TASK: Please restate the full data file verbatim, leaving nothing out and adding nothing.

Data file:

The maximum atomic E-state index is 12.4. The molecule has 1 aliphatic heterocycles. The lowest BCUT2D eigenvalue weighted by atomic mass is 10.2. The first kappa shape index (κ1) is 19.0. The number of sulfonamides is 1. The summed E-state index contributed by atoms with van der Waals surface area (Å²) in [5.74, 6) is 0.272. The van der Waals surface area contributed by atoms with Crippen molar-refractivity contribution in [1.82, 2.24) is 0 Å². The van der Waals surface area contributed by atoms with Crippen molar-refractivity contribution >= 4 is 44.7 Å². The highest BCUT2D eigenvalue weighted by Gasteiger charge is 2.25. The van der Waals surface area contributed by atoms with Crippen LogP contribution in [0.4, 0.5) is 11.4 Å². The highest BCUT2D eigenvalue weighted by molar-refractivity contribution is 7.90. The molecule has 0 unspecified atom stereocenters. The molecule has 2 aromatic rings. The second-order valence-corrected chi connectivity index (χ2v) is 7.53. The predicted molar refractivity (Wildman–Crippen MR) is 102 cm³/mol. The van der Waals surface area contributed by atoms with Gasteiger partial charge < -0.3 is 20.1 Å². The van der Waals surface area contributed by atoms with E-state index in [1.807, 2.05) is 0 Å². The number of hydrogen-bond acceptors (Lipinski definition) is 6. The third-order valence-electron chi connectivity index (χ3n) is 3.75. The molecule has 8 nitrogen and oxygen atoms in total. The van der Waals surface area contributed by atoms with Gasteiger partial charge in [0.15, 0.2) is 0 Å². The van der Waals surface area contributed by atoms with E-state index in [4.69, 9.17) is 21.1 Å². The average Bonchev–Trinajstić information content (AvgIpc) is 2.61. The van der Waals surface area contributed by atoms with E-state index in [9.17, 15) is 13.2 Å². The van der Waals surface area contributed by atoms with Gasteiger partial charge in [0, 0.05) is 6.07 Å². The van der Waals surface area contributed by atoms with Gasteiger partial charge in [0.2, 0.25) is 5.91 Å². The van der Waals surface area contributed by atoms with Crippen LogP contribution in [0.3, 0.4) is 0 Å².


The maximum atomic E-state index is 12.4. The molecule has 1 aliphatic heterocycles. The lowest BCUT2D eigenvalue weighted by atomic mass is 10.2. The first kappa shape index (κ1) is 19.0. The number of sulfonamides is 1. The summed E-state index contributed by atoms with van der Waals surface area (Å²) in [5.74, 6) is 0.272. The van der Waals surface area contributed by atoms with Crippen molar-refractivity contribution in [1.82, 2.24) is 0 Å². The van der Waals surface area contributed by atoms with Crippen molar-refractivity contribution >= 4 is 44.7 Å². The highest BCUT2D eigenvalue weighted by Gasteiger charge is 2.25. The van der Waals surface area contributed by atoms with Crippen LogP contribution in [0.4, 0.5) is 11.4 Å². The highest BCUT2D eigenvalue weighted by molar-refractivity contribution is 7.90. The molecule has 0 unspecified atom stereocenters. The molecule has 2 aromatic rings. The second-order valence-corrected chi connectivity index (χ2v) is 7.53. The predicted molar refractivity (Wildman–Crippen MR) is 102 cm³/mol. The van der Waals surface area contributed by atoms with Gasteiger partial charge < -0.3 is 20.1 Å². The van der Waals surface area contributed by atoms with E-state index in [1.807, 2.05) is 0 Å². The number of hydrogen-bond acceptors (Lipinski definition) is 6. The third-order valence-electron chi connectivity index (χ3n) is 3.75. The molecule has 8 nitrogen and oxygen atoms in total. The van der Waals surface area contributed by atoms with Gasteiger partial charge in [0.15, 0.2) is 0 Å². The van der Waals surface area contributed by atoms with E-state index in [4.69, 9.17) is 21.1 Å². The average Bonchev–Trinajstić information content (AvgIpc) is 2.61. The van der Waals surface area contributed by atoms with E-state index in [9.17, 15) is 13.2 Å². The van der Waals surface area contributed by atoms with Gasteiger partial charge in [0, 0.05) is 6.07 Å². The van der Waals surface area contributed by atoms with Gasteiger partial charge in [0.2, 0.25) is 5.91 Å². The van der Waals surface area contributed by atoms with Crippen LogP contribution in [0.3, 0.4) is 0 Å².